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Add your voice to the conversation

Margie Smith, CEO of TAFTA (The Association for the Aged) in Durban

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TAFTA was established 58 years ago. MARGIE SMITH, CEO of TAFTA (The Association for the Aged) in Durban, joined the organisation back in 1983 as a community liaison worker, supposedly for a few months as an interim project. It’s now 2016, 33 years later, and she has been the CEO since 2002.

Life doesn’t always go according to our original plans! She has led the organisation through a turn around from being an organisation that was failing financially to one that is hugely successful and a leader in the country in terms of aged care. She is of the opinion that she has done what needed to be done and is thinking about retirement now (Margie is 68 years of age). She has facilitated the development of their 2020 Strategy and ensured that good funding models are in place. She has also ensured TAFTA have good staff in place – they need to grow and are growing. So in terms of succession planning Margie has a firm plan in place. However, some staff members who were earmarked for movement in the organisation, have changed direction. Her strategy is that when they lack a skill they outsource the position – it is not a cheap option but it is flexible and they pay for what they need. So TAFTA has outsourced their CFO position, so they have someone who can do audits, prepare numbers for projects, on an ad hoc basis, and they have outsourced their marketing and income development head, who has helped them with re-branding and a new image for TAFTA.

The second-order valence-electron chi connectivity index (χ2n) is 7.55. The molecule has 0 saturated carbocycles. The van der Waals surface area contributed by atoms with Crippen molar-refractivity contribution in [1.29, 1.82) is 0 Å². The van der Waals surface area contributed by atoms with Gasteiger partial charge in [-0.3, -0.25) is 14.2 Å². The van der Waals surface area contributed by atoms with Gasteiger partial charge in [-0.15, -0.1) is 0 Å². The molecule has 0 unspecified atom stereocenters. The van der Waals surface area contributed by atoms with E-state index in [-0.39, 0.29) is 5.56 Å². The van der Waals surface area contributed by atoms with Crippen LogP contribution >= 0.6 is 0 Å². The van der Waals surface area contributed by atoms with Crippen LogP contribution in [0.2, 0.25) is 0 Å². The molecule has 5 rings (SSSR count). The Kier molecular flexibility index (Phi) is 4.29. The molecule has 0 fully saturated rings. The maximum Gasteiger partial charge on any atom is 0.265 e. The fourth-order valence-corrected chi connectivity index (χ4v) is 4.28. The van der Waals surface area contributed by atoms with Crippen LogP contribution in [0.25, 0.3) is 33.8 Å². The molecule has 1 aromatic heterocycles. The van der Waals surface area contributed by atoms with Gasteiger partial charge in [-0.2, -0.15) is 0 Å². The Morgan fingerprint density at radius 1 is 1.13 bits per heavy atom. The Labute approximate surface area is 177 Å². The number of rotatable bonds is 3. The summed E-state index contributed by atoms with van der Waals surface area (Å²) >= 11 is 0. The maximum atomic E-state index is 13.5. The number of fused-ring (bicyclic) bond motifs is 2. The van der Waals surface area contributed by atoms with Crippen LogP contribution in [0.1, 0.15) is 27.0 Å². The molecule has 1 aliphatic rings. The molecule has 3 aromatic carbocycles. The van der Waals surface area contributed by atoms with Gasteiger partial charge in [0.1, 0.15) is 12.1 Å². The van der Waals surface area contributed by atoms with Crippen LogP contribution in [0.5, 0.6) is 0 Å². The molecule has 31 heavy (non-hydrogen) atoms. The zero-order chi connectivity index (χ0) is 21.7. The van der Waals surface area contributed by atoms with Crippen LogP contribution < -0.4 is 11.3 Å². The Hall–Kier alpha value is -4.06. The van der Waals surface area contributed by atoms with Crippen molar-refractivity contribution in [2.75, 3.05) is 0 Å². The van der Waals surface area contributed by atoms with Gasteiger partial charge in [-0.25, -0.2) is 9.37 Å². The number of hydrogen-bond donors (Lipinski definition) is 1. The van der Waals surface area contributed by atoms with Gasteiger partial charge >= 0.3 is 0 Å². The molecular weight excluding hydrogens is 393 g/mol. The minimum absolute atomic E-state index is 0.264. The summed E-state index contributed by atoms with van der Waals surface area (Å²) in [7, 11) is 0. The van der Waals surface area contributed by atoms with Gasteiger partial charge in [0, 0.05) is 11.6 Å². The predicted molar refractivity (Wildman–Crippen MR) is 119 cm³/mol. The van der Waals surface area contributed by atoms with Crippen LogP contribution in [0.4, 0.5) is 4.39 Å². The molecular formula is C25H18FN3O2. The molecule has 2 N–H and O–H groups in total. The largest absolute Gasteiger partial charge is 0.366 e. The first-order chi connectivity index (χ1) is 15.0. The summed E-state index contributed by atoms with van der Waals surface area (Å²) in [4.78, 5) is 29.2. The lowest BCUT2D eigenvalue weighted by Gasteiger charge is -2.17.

Margie attributes TAFTA’s success to its people, and the people they have associated with, who have trusted them enough. TAFTA has built up a good reputation over the years of being an organisation that does what they say they will do; this credibility runs from board level to the newest member of staff and volunteers.

TAFTA’s strength Margie feels, has been their focus on the job. They haven’t diversified. They have stayed true to their vision, yet they have been adaptable. An example is that in the late 1990’s they took grandchildren in with the grandparents in their village in Inanda. They responded to a special need. TAFTA always respond positively where they can.

TAFTA’s greatest challenge is not to grow at such a pace that they lose their focus, and not to create great wealth for some while forgetting to expand and grow. At present they only reach 12% of older people in KZN. Margie believes we need to do this together – to reach out to more older people. She believes the sector is very fragmented, that there is huge duplication of effort. She imagines the fruits in terms of collaboration if the NGO sector worked as a Bidvest! Imagine if we had an NGOvest! We are all being challenged to change the model of care, do it in a better way, make care more affordable but still have rewards in terms of outcomes.

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TAFTA has been collaborating with groups in respect of lobbying the Department of Social Development for improved financing. However, Margie acknowledges that it is very costly for an organisation to free up a staff member to enable them to contribute to and get involved in collaborative networks. Few organisations can afford it, particularly involvement in global networks, but TAFTA has sent a couple of staff members to different international meetings. Margie maintains that TAFTA has reached out to a number of organisations to collaborate but it is not easy with separate boards and separate staffing issues, as well as a different ethos – these are barriers to collaboration. Her suggestion is that it will take an outsider to the sector to come in and break down barriers and talk to organisations about how it could work.